By Holly Gatling, Executive Director, South Carolina Citizens for Life
COLUMBIA, S.C. (Wednesday, February 15, 2023) By an overwhelming vote of 83-31, the South Carolina House of Representatives gave second reading to the Human Life Protection Act (H3774) to restore legal protection to the unborn at all stages of development.
“This action by the South Carolina House is a significant step in ultimately securing protection for our unborn children from the early moments of his or her life while protecting the life of the mother,” said Lisa Van Riper, President of South Carolina Citizens for Life.
Representative John McCravy, R-Greenwood, and chief sponsor of the Human Life Protection Act, said, “Today we have taken steps to advance the cause of life in South Carolina. This bill sends a message that the days of abortion as birth control are drawing to an end in our state.”
He made an impassioned plea to members of the House during the day-long debate saying even with exceptions for abortion allowed in the legislation, the measure will save 99.5 percent of the unborn children in South Carolina. Representative McCravy successfully fought most of the attempts to amend the bill. To those who argued for removing all the exceptions, he said, “It was difficult for me to put exceptions in this bill,” including for rape, incest, and fatal fetal anomaly. “Without these exceptions, we don’t have a bill.”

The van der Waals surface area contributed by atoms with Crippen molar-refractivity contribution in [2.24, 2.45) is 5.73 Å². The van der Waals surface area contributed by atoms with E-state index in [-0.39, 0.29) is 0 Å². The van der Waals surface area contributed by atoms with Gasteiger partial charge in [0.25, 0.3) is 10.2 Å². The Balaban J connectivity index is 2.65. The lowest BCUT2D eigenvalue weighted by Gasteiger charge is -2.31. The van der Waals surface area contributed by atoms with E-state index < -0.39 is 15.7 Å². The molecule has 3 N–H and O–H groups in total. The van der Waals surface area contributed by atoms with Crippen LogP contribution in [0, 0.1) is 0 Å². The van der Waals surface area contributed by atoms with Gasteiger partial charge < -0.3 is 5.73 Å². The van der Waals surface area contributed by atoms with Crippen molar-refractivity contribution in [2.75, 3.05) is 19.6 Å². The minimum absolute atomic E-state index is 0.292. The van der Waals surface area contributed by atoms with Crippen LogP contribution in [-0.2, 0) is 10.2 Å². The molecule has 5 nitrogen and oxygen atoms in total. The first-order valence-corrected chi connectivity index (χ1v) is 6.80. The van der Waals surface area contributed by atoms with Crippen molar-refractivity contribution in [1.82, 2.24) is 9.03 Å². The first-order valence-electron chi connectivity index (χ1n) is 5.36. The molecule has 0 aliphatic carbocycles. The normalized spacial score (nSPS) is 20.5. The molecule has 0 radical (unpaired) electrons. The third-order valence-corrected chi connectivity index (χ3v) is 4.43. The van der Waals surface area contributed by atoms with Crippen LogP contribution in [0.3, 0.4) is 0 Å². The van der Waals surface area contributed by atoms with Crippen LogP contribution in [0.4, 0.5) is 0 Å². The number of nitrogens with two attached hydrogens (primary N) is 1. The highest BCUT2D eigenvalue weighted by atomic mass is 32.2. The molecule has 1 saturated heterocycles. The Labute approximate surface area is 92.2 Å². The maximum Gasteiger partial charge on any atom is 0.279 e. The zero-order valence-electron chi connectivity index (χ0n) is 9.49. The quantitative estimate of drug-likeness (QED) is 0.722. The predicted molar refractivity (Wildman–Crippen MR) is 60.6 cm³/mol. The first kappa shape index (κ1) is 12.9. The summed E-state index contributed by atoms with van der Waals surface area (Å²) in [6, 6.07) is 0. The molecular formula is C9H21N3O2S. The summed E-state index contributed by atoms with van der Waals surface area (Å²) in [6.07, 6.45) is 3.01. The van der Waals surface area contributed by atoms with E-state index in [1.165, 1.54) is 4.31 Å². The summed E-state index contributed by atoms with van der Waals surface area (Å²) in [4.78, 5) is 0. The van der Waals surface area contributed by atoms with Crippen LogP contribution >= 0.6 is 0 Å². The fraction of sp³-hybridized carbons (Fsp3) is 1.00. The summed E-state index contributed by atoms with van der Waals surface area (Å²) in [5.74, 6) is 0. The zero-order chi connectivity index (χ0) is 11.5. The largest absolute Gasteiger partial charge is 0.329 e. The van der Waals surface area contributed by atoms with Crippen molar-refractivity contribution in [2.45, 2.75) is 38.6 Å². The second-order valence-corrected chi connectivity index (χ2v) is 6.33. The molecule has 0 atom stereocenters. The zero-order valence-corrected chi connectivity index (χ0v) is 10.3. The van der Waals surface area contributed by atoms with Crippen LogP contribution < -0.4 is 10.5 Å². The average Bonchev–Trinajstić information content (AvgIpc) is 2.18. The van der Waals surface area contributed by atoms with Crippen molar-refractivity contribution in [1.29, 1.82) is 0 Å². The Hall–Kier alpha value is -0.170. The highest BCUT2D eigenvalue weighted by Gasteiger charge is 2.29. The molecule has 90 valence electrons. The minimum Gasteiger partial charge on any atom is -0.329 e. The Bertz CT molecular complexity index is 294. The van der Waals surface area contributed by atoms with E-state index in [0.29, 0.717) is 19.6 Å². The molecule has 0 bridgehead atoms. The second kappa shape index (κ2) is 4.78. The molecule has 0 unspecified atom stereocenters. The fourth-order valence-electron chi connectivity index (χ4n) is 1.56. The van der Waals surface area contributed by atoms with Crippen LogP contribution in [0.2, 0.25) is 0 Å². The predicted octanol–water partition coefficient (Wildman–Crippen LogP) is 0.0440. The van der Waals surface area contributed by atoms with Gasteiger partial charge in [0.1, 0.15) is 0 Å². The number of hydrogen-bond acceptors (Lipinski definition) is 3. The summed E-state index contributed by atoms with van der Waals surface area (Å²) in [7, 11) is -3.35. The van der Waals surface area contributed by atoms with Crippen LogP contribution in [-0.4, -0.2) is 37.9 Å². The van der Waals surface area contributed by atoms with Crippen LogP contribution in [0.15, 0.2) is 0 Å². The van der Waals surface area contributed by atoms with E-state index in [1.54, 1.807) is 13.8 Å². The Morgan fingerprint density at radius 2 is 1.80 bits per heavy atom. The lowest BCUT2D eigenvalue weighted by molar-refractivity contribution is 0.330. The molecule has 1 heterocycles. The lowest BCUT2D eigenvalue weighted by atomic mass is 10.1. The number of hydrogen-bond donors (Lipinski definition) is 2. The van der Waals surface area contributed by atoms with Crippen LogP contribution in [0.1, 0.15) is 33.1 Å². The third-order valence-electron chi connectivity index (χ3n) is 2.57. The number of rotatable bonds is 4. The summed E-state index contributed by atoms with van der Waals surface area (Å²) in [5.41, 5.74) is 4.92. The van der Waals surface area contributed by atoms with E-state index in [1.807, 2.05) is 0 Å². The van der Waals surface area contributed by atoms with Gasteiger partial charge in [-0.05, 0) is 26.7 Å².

Later Representative McCravy commented, “It is now time for those Senators who have called themselves pro-life in the past to vote for life. This bill takes away all their past excuses and gives them a clear path.” The 2023 bill, he said, is drafted to address issues some senators raised when the nearly identical bill was defeated in a special session of the General Assembly that ended in November.
With his voice cracking with emotion, Representative McCravy said the Human Life Protection Act (H3774) “ends the practice of abortion as birth control in South Carolina” while protecting the life of the mother. The bill requires insurance companies to cover contraceptives unless the insurance company has a religious objection.
Newly elected Representative Kathy Landing, R-Charleston, rebuked the pro-abortion House members, especially the men who spoke against the bill. She recounted her experience working with women facing unplanned pregnancies. They consider abortion because they are “fearful or don’t have support” and believe that having a baby will “change their life in a detrimental way.” She said women are empowered not by abortion but by “having what they need to carry a child to term.”
After third reading, generally a perfunctory vote, the Human Life Protection Act moves to the S.C. Senate where it faces an uphill battle in the Republican controlled chamber that defeated a nearly identical bill last year.